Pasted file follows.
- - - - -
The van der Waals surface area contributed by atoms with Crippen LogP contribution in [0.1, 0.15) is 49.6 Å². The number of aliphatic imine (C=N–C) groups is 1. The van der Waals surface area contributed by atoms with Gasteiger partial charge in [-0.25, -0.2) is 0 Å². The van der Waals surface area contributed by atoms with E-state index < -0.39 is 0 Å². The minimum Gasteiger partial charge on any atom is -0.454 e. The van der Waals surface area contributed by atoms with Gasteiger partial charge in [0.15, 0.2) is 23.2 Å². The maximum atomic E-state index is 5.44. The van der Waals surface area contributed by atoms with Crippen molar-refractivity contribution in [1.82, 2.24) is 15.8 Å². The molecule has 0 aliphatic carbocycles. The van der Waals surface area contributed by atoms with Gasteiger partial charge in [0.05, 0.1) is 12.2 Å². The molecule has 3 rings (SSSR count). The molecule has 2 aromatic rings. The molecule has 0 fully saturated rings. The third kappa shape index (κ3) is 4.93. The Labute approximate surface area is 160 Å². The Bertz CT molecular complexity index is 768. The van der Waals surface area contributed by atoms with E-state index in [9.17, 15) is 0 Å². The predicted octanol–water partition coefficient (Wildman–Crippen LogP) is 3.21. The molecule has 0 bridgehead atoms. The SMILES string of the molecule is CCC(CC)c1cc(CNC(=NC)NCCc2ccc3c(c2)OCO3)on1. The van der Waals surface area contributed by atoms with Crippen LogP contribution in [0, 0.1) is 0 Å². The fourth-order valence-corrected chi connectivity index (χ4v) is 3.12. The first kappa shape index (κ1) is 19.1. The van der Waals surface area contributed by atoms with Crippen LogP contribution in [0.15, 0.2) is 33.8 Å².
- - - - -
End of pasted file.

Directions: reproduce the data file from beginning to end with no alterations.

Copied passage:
The van der Waals surface area contributed by atoms with Crippen LogP contribution in [0.1, 0.15) is 49.6 Å². The number of aliphatic imine (C=N–C) groups is 1. The van der Waals surface area contributed by atoms with Gasteiger partial charge in [-0.25, -0.2) is 0 Å². The van der Waals surface area contributed by atoms with E-state index < -0.39 is 0 Å². The minimum Gasteiger partial charge on any atom is -0.454 e. The van der Waals surface area contributed by atoms with Gasteiger partial charge in [0.15, 0.2) is 23.2 Å². The maximum atomic E-state index is 5.44. The van der Waals surface area contributed by atoms with Crippen molar-refractivity contribution in [1.82, 2.24) is 15.8 Å². The molecule has 0 aliphatic carbocycles. The van der Waals surface area contributed by atoms with Gasteiger partial charge in [0.05, 0.1) is 12.2 Å². The molecule has 3 rings (SSSR count). The molecule has 2 aromatic rings. The molecule has 0 fully saturated rings. The third kappa shape index (κ3) is 4.93. The Labute approximate surface area is 160 Å². The Bertz CT molecular complexity index is 768. The van der Waals surface area contributed by atoms with E-state index in [9.17, 15) is 0 Å². The predicted octanol–water partition coefficient (Wildman–Crippen LogP) is 3.21. The molecule has 0 bridgehead atoms. The SMILES string of the molecule is CCC(CC)c1cc(CNC(=NC)NCCc2ccc3c(c2)OCO3)on1. The van der Waals surface area contributed by atoms with Crippen LogP contribution in [0, 0.1) is 0 Å². The fourth-order valence-corrected chi connectivity index (χ4v) is 3.12. The first kappa shape index (κ1) is 19.1. The van der Waals surface area contributed by atoms with Crippen LogP contribution in [0.15, 0.2) is 33.8 Å².